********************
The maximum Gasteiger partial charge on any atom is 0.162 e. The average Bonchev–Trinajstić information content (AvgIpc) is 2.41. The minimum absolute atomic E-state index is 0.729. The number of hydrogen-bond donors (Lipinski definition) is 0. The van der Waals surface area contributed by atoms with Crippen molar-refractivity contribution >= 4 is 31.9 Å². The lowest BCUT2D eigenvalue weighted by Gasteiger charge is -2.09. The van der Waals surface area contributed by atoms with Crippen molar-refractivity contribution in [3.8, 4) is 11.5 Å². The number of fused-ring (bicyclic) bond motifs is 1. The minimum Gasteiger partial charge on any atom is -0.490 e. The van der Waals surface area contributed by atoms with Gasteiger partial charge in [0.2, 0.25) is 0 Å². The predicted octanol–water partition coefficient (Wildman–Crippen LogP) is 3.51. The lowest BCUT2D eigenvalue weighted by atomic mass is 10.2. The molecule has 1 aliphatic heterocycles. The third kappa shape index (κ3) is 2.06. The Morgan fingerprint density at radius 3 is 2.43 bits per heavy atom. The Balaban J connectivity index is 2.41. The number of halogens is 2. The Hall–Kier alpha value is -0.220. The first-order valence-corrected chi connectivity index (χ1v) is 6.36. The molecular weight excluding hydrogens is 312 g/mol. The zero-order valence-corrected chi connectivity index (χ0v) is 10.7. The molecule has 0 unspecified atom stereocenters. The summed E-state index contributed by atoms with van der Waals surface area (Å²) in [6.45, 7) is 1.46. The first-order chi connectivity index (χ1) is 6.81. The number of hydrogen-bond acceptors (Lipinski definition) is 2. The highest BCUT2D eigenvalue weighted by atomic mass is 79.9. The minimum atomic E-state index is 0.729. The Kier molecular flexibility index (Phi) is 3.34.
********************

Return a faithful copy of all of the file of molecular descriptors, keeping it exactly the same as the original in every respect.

The maximum Gasteiger partial charge on any atom is 0.162 e. The average Bonchev–Trinajstić information content (AvgIpc) is 2.41. The minimum absolute atomic E-state index is 0.729. The number of hydrogen-bond donors (Lipinski definition) is 0. The van der Waals surface area contributed by atoms with Crippen molar-refractivity contribution >= 4 is 31.9 Å². The lowest BCUT2D eigenvalue weighted by Gasteiger charge is -2.09. The van der Waals surface area contributed by atoms with Crippen molar-refractivity contribution in [3.8, 4) is 11.5 Å². The number of fused-ring (bicyclic) bond motifs is 1. The minimum Gasteiger partial charge on any atom is -0.490 e. The van der Waals surface area contributed by atoms with Gasteiger partial charge in [0.2, 0.25) is 0 Å². The predicted octanol–water partition coefficient (Wildman–Crippen LogP) is 3.51. The lowest BCUT2D eigenvalue weighted by atomic mass is 10.2. The molecule has 1 aliphatic heterocycles. The third kappa shape index (κ3) is 2.06. The Morgan fingerprint density at radius 3 is 2.43 bits per heavy atom. The Balaban J connectivity index is 2.41. The number of halogens is 2. The Hall–Kier alpha value is -0.220. The first-order valence-corrected chi connectivity index (χ1v) is 6.36. The molecular weight excluding hydrogens is 312 g/mol. The zero-order valence-corrected chi connectivity index (χ0v) is 10.7. The molecule has 0 unspecified atom stereocenters. The summed E-state index contributed by atoms with van der Waals surface area (Å²) in [6.45, 7) is 1.46. The first-order chi connectivity index (χ1) is 6.81. The number of hydrogen-bond acceptors (Lipinski definition) is 2. The highest BCUT2D eigenvalue weighted by atomic mass is 79.9. The minimum atomic E-state index is 0.729. The Kier molecular flexibility index (Phi) is 3.34.